“Someone’s here.”

“What? You mean a break-in? Did you call 911?” He held the phone to his ear with one hand while he pulled on his sneakers with the other. “Are you all right? Where are you?”

“No, not a break in.” Her breaths sounded sharp and rapid. “There’s—I can’t explain it. I’m scared. Can you—”

“On my way.” He pulled on his jacket and patted the pockets to check for his keys and wallet.


“Yeah, babe?”

“Please, don’t hang up. Stay on the phone.”

“Okay. I’ll be there in ten minutes, or less.” He started out of his room, then turned back to grab his grandfather’s old M1911 automatic pistol he kept in the top of his closet. He checked the magazine, then jammed it into the back of his waistband.

He ran down the stairs, jumping over the last three steps. “I’m out the door now.”

“I know it sounds crazy. Something’s here. I can’t . . . describe it.”

“I’m at the end of the block by the florist.” He sprinted around the corner. The wet pavement shone under the streetlights after last night’s rain. A strong, cool breeze whipped his jacket behind him as he ran. Although he couldn’t make sense of Katie’s words, the fear in her voice spurred him to run faster. Maybe he shouldn’t have brought the gun. If he found anyone hurting Katie, he’d end up in prison for murder. He wondered if he should break their connection and call the police. Before he could suggest it, Katie gasped into the phone.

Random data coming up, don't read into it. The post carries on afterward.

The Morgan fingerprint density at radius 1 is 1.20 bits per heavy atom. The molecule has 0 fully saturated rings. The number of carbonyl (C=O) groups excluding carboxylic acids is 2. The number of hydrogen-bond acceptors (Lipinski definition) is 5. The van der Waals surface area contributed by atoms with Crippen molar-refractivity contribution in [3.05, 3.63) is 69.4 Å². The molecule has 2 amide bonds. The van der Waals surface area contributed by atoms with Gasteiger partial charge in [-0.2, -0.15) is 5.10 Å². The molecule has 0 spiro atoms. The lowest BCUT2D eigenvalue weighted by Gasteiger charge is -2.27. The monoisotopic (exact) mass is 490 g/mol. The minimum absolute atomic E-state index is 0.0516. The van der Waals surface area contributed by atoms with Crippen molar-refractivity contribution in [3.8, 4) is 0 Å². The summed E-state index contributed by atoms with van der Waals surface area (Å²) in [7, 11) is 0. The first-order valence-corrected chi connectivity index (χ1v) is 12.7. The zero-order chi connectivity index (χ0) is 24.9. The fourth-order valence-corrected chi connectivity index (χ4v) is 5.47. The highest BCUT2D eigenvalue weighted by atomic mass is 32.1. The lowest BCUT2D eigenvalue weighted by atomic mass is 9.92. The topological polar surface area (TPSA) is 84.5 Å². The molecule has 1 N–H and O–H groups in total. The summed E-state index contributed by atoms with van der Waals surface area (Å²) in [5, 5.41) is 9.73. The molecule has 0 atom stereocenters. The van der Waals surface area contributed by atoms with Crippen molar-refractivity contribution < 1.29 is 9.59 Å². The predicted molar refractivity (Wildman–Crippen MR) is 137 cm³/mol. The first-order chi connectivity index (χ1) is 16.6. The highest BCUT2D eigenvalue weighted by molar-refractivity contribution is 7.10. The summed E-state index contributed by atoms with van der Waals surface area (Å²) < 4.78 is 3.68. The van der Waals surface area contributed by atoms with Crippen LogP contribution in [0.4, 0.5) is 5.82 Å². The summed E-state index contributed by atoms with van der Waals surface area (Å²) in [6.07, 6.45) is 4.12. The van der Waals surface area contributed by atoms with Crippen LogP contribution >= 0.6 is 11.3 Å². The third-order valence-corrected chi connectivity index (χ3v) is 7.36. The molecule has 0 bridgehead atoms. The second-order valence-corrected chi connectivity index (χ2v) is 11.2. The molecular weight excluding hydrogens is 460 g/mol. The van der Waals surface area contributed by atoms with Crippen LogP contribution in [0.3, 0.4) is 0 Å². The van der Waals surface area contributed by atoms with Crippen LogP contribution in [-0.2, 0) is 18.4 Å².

“A–are you there?” Panic choked her voice.

“I’m at Fountain Park. Just a few more blocks.”

“Please, hurry.”

With one hand clamping the phone to his ear, he ran full-out for the last five blocks, his breath huffing into the speaker.

“At your complex . . . now,” he panted. “Coming up . . . the path.” His outstretched hand slammed into the front door, stopping his forward momentum. He banged on the door. “Katie!”

The door opened two inches. Katie stared up at him with glassy eyes. The opening narrowed while she fumbled with the chain lock. He pushed the door open and Katie grabbed onto him.

“You all right? What’s going on?” He scanned the small apartment. The living room and kitchen lights were on. A dim line of light showed under Katie’s closed bedroom door. The bathroom and Tara’s bedroom doors were shut. Katie’s breathless jumble of words disintegrated into unintelligible sobs.

Nick closed the front door and locked it. “It’s okay.” He led Katie to the couch in the living room. Her fingers clutched the material of his tee shirt as he eased her onto the couch.